From Sadat to Saddam


From Sadat to Saddam

The Decline of American Diplomacy in the Middle East

David J. Dunford

288 pages


December 2019


$29.95 Pre-order
eBook (PDF)

(Requires Adobe Digital Editions)

December 2019


$29.95 Add to Cart
eBook (EPUB)

(Requires Adobe Digital Editions)

December 2019


$29.95 Add to Cart

About the Book

From Sadat to Saddam offers a fresh perspective on the politicization of the U.S. diplomatic  corps and the militarization of U.S. foreign policy in the Middle East. This book begins with the 1981 assassination of Egyptian president Anwar Sadat, continues through two Gulf wars, and ends with the U.S. withdrawal of combat troops from Iraq in 2011. 

This firsthand account of thirty years in the diplomatic trenches of U.S. foreign policy in the Middle East addresses the basic questions of how and why we find ourselves today in endless military conflict and argues that it is directly related to the decline in reliance on our diplomatic skills. From Sadat to Saddam offers an in-depth look by a career diplomat at how U.S. soft power has been allowed to atrophy. It chronicles three decades of dealing not just with foreign policy challenges and opportunities but also with the frustrations of working with bureaucrats and politicians who don’t understand the world and are unwilling to listen to those who do. The book makes clear that the decline of our diplomatic capability began well before the election of Donald Trump. It recommends that instead of trying to make soldiers into diplomats and diplomats into soldiers, we invest in a truly professional diplomatic service.

Author Bio

David J. Dunford served three years as the U.S. ambassador to Oman and served four years, including during the 1990–91 Gulf War, as the deputy ambassador to Saudi Arabia. He is a member of the governing board of the University of Arizona’s Center for Middle East Studies. He has taught courses on the Arab-Israeli conflict and the Middle East business environment at the University of Arizona and has consulted for both the government and the private sector on Middle East issues. He is the coauthor of Talking to Strangers: The Struggle to Rebuild Iraq’s Foreign Ministry. He divides his time between Tucson and Durango.



“Ambassador Dunford has written a very important book that is much more than just a memoir. It vividly describes the challenges faced by those on the frontlines of diplomacy and how Washington can often make those challenges even more daunting by incoherent or inattentive policy. A must-read for anyone who wants to know how the real world of diplomacy works, or fails to.”—Ambassador Dennis Jett (Ret.), professor of international affairs at Pennsylvania State University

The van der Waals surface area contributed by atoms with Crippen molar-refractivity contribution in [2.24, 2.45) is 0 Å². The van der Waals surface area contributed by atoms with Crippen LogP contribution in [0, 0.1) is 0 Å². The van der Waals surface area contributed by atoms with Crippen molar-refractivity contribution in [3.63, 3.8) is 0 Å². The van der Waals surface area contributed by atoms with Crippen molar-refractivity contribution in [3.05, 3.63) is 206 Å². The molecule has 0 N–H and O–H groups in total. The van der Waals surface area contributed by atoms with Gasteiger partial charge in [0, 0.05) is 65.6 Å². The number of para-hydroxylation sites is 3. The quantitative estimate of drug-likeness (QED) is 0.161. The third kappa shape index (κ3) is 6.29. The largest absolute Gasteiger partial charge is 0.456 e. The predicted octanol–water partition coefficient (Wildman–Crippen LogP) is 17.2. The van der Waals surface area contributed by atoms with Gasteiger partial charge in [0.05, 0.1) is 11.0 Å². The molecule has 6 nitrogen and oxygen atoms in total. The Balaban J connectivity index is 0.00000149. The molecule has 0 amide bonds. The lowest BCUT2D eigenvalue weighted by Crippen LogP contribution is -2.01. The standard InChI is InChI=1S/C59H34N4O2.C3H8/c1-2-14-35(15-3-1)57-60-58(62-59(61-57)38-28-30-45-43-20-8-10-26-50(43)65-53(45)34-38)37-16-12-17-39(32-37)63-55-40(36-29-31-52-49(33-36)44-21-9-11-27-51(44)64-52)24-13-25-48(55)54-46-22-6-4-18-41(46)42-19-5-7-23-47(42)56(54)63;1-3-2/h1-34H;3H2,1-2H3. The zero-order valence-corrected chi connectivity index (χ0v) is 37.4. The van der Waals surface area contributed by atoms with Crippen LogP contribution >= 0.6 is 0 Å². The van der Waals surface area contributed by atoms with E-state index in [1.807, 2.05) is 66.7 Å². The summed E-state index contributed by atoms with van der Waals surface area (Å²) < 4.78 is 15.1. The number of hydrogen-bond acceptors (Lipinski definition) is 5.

“Ambassador Dunford has written an important and timely book that shows why U.S. diplomacy still matters in an era of reduced budgets and insufficient understanding of just what diplomats do. His long and varied career in the Foreign Service is a testament to how the State Department can successfully contribute to making the United States and the world more secure—but only with proper resources and leadership. Dunford’s book, full of personal insights, deserves a wide readership.”—J. Kael Weston, author of The Mirror Test: America at War in Iraq and Afghanistan

“[David Dunford’s] down-to-earth narrative describes his engagement with issues large (the U.S. response to the Iraqi invasion of Kuwait) and small (day care for embassy families in Riyadh). . . . This is an exquisite portrait of what our diplomats are capable of and how their role has deteriorated, especially after the invasions of Afghanistan and Iraq.”—Daniel Serwer, academic director of conflict management at the Johns Hopkins School of Advanced International Studies

Table of Contents




List of Abbreviations

1. Cairo: Drinking from the Nile

2. Washington: Egypt and Crisis Management

3. Riyadh: Chinese Missiles

4. Riyadh: Desert Shield and Desert Storm

5. Muscat: Leading an Embassy

6. Cairo: Banking on Peace

7. Baghdad: Wait, What? We’re Invading Iraq?

8. Tucson: Working with the Troops

Conclusion: Toward an Effective U.S. Diplomacy



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